Just to show blockade runner traffic in Doboy Sound, Georgia was two-way – from Lieutenant-Commander Francis H. Baker, on the USS Huron, reporting on the capture and sinking of the schooner Sylvanus on this day (January 2) in 1864:
Sir: I have the honor to report that at 10:30 o’clock p.m. of the 2d instant, it being cloudy and somewhat hazy, a suspicious sail was discovered, apparently three-quarters of a mile distant from this vessel and heading up this sound, with a light breeze from N.N.E. Went to quarters, slipped the cable, got underway, and fired a shell from the -pounder Parrott rifle in order to bring her to. The strange vessel persisting in her course, paying no attention to the shell, I fired several times directly at her in rapid succession from the XI-inch, port howitzer, and rifle, when, hearing loud shouts from the direction of the vessel, and soon after a light being shown from her, I gave the order to cease firing and sent an armed boat in charge of Acting Master William H. Baldwin and Acting Master’s Mate William Henderson to board her and, should she be deemed a prize, to take charge of her and send the master and crew on board this vessel with all the papers found on board. After a short interval the boat returned with Mr. Henderson, accompanied by the master, officers, and crew of the vessel and a passenger, 9 in all. The former reported that an XI-inch shell had passed through her a few inches above the water line, without injury, however, to the crew, and that she was aground and rapidly filling….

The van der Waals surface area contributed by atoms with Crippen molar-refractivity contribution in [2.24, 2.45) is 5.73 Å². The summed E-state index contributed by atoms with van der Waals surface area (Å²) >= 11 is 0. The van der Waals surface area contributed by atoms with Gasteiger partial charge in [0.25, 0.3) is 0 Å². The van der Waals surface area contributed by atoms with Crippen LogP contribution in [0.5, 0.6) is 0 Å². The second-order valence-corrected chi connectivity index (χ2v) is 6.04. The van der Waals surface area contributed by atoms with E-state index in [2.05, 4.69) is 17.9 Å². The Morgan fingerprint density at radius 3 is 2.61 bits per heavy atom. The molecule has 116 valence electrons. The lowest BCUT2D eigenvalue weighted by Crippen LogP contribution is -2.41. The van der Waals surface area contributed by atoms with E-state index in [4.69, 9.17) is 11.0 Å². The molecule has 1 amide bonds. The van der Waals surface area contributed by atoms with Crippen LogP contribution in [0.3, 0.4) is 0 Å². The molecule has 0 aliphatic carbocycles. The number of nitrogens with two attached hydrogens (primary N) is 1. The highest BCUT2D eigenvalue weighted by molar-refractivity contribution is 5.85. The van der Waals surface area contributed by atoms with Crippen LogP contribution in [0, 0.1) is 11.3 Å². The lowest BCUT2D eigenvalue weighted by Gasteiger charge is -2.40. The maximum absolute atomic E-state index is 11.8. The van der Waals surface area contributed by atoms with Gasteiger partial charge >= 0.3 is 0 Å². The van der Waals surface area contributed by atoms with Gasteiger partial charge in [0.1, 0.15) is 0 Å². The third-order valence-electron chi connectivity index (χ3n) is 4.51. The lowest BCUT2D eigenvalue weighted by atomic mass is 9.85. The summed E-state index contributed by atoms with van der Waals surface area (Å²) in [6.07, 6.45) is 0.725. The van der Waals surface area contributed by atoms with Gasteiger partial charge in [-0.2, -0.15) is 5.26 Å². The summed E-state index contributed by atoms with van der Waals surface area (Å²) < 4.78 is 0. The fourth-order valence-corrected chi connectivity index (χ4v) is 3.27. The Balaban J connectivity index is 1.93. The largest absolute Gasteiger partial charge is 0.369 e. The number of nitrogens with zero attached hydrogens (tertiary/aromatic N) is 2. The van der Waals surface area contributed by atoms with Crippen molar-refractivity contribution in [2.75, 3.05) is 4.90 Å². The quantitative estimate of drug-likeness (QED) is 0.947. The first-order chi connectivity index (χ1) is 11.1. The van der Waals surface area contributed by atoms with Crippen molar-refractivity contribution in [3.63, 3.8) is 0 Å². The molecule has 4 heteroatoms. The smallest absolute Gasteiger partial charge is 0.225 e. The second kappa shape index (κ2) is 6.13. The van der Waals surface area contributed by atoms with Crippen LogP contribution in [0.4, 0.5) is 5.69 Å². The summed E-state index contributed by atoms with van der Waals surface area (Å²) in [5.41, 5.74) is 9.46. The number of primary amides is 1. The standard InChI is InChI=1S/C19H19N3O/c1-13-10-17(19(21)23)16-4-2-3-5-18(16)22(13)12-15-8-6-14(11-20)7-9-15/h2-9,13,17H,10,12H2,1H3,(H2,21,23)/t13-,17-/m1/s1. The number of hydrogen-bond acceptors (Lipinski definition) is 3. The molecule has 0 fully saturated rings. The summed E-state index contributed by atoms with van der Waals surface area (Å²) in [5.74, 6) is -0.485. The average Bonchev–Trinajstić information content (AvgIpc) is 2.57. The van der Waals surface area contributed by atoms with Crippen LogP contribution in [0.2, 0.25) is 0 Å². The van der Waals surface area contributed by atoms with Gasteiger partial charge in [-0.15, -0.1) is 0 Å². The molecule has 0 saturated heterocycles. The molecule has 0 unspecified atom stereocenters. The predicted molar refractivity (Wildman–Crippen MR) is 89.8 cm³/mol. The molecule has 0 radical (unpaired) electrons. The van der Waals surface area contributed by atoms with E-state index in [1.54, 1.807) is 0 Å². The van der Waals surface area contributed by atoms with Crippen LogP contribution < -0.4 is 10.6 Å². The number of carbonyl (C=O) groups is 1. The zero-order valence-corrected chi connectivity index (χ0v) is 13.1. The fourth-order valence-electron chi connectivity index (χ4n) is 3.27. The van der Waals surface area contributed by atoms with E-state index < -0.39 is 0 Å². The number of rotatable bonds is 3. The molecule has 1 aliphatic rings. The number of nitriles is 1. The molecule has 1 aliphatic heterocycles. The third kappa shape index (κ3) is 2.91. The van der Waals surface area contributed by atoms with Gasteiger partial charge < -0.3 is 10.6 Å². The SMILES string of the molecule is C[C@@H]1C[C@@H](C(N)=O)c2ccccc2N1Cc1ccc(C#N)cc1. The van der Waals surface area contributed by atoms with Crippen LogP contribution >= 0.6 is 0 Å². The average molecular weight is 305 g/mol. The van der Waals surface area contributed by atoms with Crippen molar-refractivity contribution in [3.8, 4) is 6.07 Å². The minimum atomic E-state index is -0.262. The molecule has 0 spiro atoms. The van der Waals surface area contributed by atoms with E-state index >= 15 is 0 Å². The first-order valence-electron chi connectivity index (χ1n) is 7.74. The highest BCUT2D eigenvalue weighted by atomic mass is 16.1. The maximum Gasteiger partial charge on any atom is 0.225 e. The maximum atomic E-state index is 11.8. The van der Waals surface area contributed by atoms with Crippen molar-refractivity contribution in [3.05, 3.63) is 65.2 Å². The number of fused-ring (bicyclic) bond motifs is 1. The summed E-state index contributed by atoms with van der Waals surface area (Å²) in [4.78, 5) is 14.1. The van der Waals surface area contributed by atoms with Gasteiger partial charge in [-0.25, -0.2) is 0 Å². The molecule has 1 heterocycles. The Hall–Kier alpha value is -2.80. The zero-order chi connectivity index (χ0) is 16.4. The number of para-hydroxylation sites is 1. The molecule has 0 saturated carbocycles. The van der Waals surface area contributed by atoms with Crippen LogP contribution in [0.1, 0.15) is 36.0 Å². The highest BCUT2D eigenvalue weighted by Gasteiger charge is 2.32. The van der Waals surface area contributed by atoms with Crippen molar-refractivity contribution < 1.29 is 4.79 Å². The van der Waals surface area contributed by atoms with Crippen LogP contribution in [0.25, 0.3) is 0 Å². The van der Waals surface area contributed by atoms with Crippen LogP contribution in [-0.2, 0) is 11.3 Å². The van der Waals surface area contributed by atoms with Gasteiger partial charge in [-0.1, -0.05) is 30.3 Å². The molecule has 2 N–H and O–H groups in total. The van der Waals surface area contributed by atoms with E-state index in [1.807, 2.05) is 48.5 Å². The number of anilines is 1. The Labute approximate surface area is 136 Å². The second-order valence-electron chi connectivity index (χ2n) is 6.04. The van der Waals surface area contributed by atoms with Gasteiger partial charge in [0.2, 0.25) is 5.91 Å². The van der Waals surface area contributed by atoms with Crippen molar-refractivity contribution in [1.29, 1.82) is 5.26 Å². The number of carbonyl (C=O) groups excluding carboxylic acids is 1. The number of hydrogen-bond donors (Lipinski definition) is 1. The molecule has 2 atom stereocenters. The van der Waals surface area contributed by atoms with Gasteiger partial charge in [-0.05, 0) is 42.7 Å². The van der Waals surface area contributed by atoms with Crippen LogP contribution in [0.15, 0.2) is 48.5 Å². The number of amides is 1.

The prize proved to be the British schooner Sylvanus, from Nassau, New Providence, loaded with salt, spirits, and cordage….
Barker sent the boat back with a team to survey the vessel. But Baldwin returned with details of the damage, indicating the vessel was not seaworthy. The Huron salvaged some of the Sylvanus‘ cargo, but left the ship to break up. The crew was transferred north to Philadelphia, in a round-about manner.
Two months later, the British envoy Richard Bickerton Pemell Lyons, Lord Lyons, complained about this incident on two counts. First that the Huron had not given sufficient warning before firing on the Sylvanus. Second that the crew was placed in irons after rescue.
Secretary of the Navy Gideon Welles answered these complaints in June (showing how slow the diplomatic channels worked in comparison to the military action). To the first point, Welles noted that the Huron had fired a warning shot “a little wild of her, to bring her to.” He noted that was the practice, given the established blockade. To the second point, Welles was conciliatory without admitting wrong doing. “There may be good grounds for complaining of the treatment of the crew so far as putting them in irons, and if they were treated thus harshly it was [not] in accordance with the wish or the instructions of this Department.” The response quelled further inquiry.
International incident aside, let us again look at the location of Doboy Sound:
Certainly the Sylvanus was not heading up the coast, hoping to bypass numerous blockaders along the way. She was entering Doboy Sound with the intention of making port. While Darien, Georgia was not the stated destination, clearly the Sylvanus was looking, at minimum, for shelter in that vicinity. Otherwise, the ship’s captain would have chosen one of the other sounds, particularly those offering direct access to Brunswick. If nothing else, the intercept of the Sylvanus demonstrated the need to maintain a blockade on the Georgia coast.
(Citations from ORN Series I, Volume 15, pages 219-22.)